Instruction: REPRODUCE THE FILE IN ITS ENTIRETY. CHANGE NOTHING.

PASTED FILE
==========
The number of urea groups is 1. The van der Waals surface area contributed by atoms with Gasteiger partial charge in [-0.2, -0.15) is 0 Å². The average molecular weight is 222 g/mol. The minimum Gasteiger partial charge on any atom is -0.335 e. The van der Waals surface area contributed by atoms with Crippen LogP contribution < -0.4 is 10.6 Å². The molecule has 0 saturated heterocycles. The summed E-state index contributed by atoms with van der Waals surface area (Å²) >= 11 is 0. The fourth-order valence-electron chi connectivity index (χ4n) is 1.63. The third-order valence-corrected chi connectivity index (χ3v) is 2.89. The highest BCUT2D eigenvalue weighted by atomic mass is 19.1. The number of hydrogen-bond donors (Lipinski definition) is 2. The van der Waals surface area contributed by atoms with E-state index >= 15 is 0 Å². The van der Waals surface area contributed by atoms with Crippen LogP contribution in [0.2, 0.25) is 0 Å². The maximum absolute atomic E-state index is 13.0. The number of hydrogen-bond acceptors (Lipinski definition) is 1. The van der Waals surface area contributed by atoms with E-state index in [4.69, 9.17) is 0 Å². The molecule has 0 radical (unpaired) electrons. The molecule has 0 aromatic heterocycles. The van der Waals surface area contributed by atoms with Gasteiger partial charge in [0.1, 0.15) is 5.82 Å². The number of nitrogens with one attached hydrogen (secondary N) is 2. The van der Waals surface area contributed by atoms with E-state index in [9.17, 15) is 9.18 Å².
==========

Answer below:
The number of urea groups is 1. The van der Waals surface area contributed by atoms with Gasteiger partial charge in [-0.2, -0.15) is 0 Å². The average molecular weight is 222 g/mol. The minimum Gasteiger partial charge on any atom is -0.335 e. The van der Waals surface area contributed by atoms with Crippen LogP contribution < -0.4 is 10.6 Å². The molecule has 0 saturated heterocycles. The summed E-state index contributed by atoms with van der Waals surface area (Å²) >= 11 is 0. The fourth-order valence-electron chi connectivity index (χ4n) is 1.63. The third-order valence-corrected chi connectivity index (χ3v) is 2.89. The highest BCUT2D eigenvalue weighted by atomic mass is 19.1. The number of hydrogen-bond donors (Lipinski definition) is 2. The van der Waals surface area contributed by atoms with E-state index >= 15 is 0 Å². The van der Waals surface area contributed by atoms with Crippen LogP contribution in [0.2, 0.25) is 0 Å². The maximum absolute atomic E-state index is 13.0. The number of hydrogen-bond acceptors (Lipinski definition) is 1. The van der Waals surface area contributed by atoms with E-state index in [4.69, 9.17) is 0 Å². The molecule has 0 radical (unpaired) electrons. The molecule has 0 aromatic heterocycles. The van der Waals surface area contributed by atoms with Gasteiger partial charge in [0.1, 0.15) is 5.82 Å². The number of nitrogens with one attached hydrogen (secondary N) is 2. The van der Waals surface area contributed by atoms with E-state index in [9.17, 15) is 9.18 Å².